Understanding the differences between different types of buyers can prove crucial when a deal threatens to go south.
The private equity fund was interested in my deal. The partner said they’d looked at 48 companies in the sector, and that this was the first one they liked. They made a non-binding offer that was attractive to the seller, and began their detailed due diligence.
Ninety days later, they walked.
This is a business owner’s worst nightmare. (I sure wasn't happy about it, either.) But a skilled banker working in your corner can help you overcome obstacles like this. It starts with having personal knowledge of the private equity funds involved; generating interest among multiple parties on the buy-side, including both financial and strategic players; and, above all, perseverance.
Not all private equity funds are created equal. Some have a multibillion-dollar investment fund; some have no fund at all. These funds raise money when deals arise (so-called “pledge funds” or “fundless sponsors”). Some funds are industry-specific, but most will work with any industry sector. Some try to put as much debt as possible on the balance sheet of an acquired company to boost investor returns. Others adopt a much more conservative financial strategy.
Most, however, are interested in one goal above all others--to make as much money as possible, in the shortest time possible. They are in business to make money for their investors and they want to hit home runs. Observing private equity partners review prospective deals is much like watching a batter in the batter’s box watching pitch after pitch without an umpire. They can look at as many pitches (companies) as they want without having to swing at any. Their goal is to only swing when they can hit a home run.
Strategic or corporate buyers, on the other hand, know and understand your industry. They are not in business to buy and sell companies, like private equity funds are. They tend to move more slowly and more diligently when they evaluate opportunities. The risk of disclosure is greater with strategic buyers because they may be the seller’s competitors. Sellers need to carefully consider what confidential information to release and when. The seller should also ensure that key employees don’t learn about the potential sale of the company from third parties.
Your job, and your cash
The seller’s current management team is very important to private equity funds, but may be less important to strategic buyers, because they have their own executive team. Business owners will typically be required to sign a non-compete agreement with strategic buyers in the event they leave the company. Private equity groups are much more focused on retaining the management team through equity ownership.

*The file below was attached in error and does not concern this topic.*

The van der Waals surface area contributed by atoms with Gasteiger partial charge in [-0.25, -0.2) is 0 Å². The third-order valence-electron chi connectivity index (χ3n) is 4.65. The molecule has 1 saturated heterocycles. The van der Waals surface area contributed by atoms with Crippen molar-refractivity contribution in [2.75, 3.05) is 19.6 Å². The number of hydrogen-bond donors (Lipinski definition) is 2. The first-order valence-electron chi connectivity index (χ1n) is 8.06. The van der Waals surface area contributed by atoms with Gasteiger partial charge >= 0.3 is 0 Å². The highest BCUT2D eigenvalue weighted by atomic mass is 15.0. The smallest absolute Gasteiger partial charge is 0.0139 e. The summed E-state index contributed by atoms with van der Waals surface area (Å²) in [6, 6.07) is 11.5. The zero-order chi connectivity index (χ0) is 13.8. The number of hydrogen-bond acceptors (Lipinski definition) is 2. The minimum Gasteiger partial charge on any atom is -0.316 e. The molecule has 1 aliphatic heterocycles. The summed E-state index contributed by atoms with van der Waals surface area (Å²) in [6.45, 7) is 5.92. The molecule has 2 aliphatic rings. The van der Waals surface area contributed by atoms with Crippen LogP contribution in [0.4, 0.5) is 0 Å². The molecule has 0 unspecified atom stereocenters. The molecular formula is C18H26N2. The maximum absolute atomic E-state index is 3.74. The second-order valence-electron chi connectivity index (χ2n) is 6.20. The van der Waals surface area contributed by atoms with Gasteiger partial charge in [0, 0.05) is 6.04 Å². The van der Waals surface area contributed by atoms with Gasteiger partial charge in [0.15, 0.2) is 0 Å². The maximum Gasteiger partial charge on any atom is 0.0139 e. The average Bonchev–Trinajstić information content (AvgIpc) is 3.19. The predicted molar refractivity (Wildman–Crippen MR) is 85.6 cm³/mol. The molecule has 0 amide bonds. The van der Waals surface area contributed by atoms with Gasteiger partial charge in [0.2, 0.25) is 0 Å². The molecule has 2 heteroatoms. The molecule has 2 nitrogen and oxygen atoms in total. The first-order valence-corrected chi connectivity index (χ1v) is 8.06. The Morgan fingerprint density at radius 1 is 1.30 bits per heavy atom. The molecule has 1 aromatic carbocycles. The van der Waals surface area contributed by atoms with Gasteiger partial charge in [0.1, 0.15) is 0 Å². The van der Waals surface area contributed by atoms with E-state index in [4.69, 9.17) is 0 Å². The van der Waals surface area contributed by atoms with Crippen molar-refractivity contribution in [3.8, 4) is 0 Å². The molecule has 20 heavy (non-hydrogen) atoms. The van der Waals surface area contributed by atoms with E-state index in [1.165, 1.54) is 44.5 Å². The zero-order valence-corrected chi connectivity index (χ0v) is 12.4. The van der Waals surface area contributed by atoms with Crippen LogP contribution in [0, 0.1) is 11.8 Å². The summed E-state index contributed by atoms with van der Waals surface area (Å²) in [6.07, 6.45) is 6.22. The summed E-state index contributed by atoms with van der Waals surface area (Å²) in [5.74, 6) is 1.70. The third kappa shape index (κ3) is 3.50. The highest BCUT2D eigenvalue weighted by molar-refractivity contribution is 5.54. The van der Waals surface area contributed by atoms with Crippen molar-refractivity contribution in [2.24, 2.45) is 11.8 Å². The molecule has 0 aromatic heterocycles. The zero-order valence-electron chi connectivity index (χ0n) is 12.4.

When it comes to valuation, however, strategic buyers almost always win over private equity funds. Strategic buyers have lower financial hurdles and cheaper capital, as well as the opportunity to boost profits by realizing synergies through cost savings and/or accelerated sales growth.
One deal I did several years ago highlights just how significant the differences in valuation can be. My client, who manufactured building products, entertained offers from private equity funds and strategic buyers. The strategic buyers were intensely competitive, with each not only wanting to own the business but to keep the other strategic buyers from acquiring it. In a true auction atmosphere, we were able to achieve a price almost 50 percent higher than what the private equity funds had suggested.
To meet and exceed seller expectations, a robust sales process should involve both strategic buyers and private equity groups. A banker who knows how to effectively work with both types of buyers is critical to the business owner's personal and financial goals. If the owner’s primary goal is to maximize the value of the company and get the most cash possible, a strategic buyer will normally be the ideal candidate. If protecting management’s long-term role in the company, after the sale, is a primary goal, a private equity group normally works best.
Saving the deal
After the private equity group walked away from the deal mentioned earlier, we contacted additional prospective buyers. One was another PE firm who had not studied the sector as the first group claimed to, but they had a reputation for closing deals. Also, the deal fit their portfolio from a size standpoint, whereas the transaction would have been extremely small for the first group. We explained to the owners that not all private equity firms are alike, and that the second outfit seemed much more likely to get a deal done precisely because it was a smaller fund. In fact, within three months of our first meeting we had a new letter of intent. The deal will close less than 12 months from our initial conversation with the second private equity firm.
ANDREW SILVER is Managing Director at Allegiance Capital Corporation’s New York office. He has more than 30 years of investment banking experience, and has completed over $20 billion in transactions, including acquisitions, divestitures and financings. @MiddleMktMandA